Re: Need a new ride, budget edtion

October 17th, 2012, 1:05 pm

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Have a mechanic do an inspection. If they are good, they will see things that you will miss & be able to tell you what to watch out for in the near future. Mileage is only relevant for negociating.
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Re: Need a new ride, budget edtion

October 17th, 2012, 1:10 pm

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Scott Bennett
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Any modern entry level car is going to be mechanically fine up to 120k-150k miles as long as you change the oil once in a while. Other than moving parts, it's more age than miles that does stuff in. Plastic components start to break down, electronics fail, etc.

You'll be putting on ~20k / year, figure you're keeping it for 5 years, I'd say keep your search to cars under 36k miles. Most cars coming off a 3 year lease will be right around that. I'd stay away from ex-rental cars, a lot of them don't even get their oil changed, and they get driven like rental cars. They live a very hard life. Leases usually include free maintenance, so they tend to be better taken care of, and if you get it from a dealer, it will probably be a certified car with an extra warranty.

An inspection is especially good for spotting crash repairs, which often don't make it onto Carfax.

Re: Need a new ride, budget edtion

October 17th, 2012, 4:01 pm

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mo-i
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In my eyes 120k miles is a bit high an estimate. These things are engineered to cost and purpose. We do have a new Turbo and new gearbox in my wifes Touran minivan at 40k miles. (Golf chassis) Previously we ran a 316i compact from 40 to 140k miles that only needed fluids, suspension bushes and brakes. That was a piggy bank on wheels.

You should make a total cost of ownership calculation before you decide if you invest that much money as a recent grad.

If you really decide to spend 14k on a car hold on another 4 weeks for the " year end" fire sales when dealers clear their inventory to cash in on supplier bonuses. Should enable you to pull a 2012 Focus on your driveway with a realistic 20% rebate.

2 year old used cars are less attractive in depriciation and maintenance..

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Re: Need a new ride, budget edtion

October 17th, 2012, 5:59 pm

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Johnathan
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Thankfully the old car has been repaired and is working at the moment. That gives me quite a bit more time to make a decision (a few months rather than days.) That could let me wait for year end deals or look longer for a good used car. Any other advice/suggestions? and once again thanks for the help.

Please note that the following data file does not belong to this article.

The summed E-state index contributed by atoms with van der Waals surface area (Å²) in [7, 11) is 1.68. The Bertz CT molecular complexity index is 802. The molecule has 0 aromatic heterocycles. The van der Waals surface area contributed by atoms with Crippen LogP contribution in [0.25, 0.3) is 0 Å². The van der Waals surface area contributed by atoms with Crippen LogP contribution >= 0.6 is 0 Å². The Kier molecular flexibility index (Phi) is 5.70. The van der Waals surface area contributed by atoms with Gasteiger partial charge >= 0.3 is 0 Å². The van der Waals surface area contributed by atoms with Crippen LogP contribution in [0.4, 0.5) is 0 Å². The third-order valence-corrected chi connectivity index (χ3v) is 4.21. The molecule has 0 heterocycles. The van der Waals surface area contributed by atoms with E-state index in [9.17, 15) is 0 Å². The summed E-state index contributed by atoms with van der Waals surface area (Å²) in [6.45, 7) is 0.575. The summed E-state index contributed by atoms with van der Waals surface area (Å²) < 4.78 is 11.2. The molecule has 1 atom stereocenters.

Re: Need a new ride, budget edtion

October 17th, 2012, 7:47 pm

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October is the best time to buy a new car from a dealer. At least historically, anyway.
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Re: Need a new ride, budget edtion

October 18th, 2012, 8:21 am

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Scott Bennett
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mo-i wrote:In my eyes 120k miles is a bit high an estimate. These things are engineered to cost and purpose. We do have a new Turbo and new gearbox in my wifes Touran minivan at 40k miles. (Golf chassis)
There's no excuse for a gearbox failing at 40k miles. I've got almost 100k on a 20 year old Lotus with a Japanese engine and gearbox. As you would expect, virtually all the electrical systems (lights, windows, instruments) the Brits designed have gone wrong, and it leaks in the rain, because apparently waterproofing is a low engineering priority in a country where it rains every day. But the engine is still perfect. Of course, now that I've said that, it will probably blow a head gasket next time I start it.

Re: Need a new ride, budget edtion

October 18th, 2012, 8:28 am

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I like the 4-door hatchbacks. Small, fun, easy to park, great utility - you can haul anything, good milage. Mazda3 gets 40mpg. The Fit is smaller. Toyota Matrix is bland. The Golf and Mini are great but cost an extra $5K. The Lexus is an extra $10k. Never tried the new Focus, looks good though. Don't know much about the Korean hatches, they are relatively new.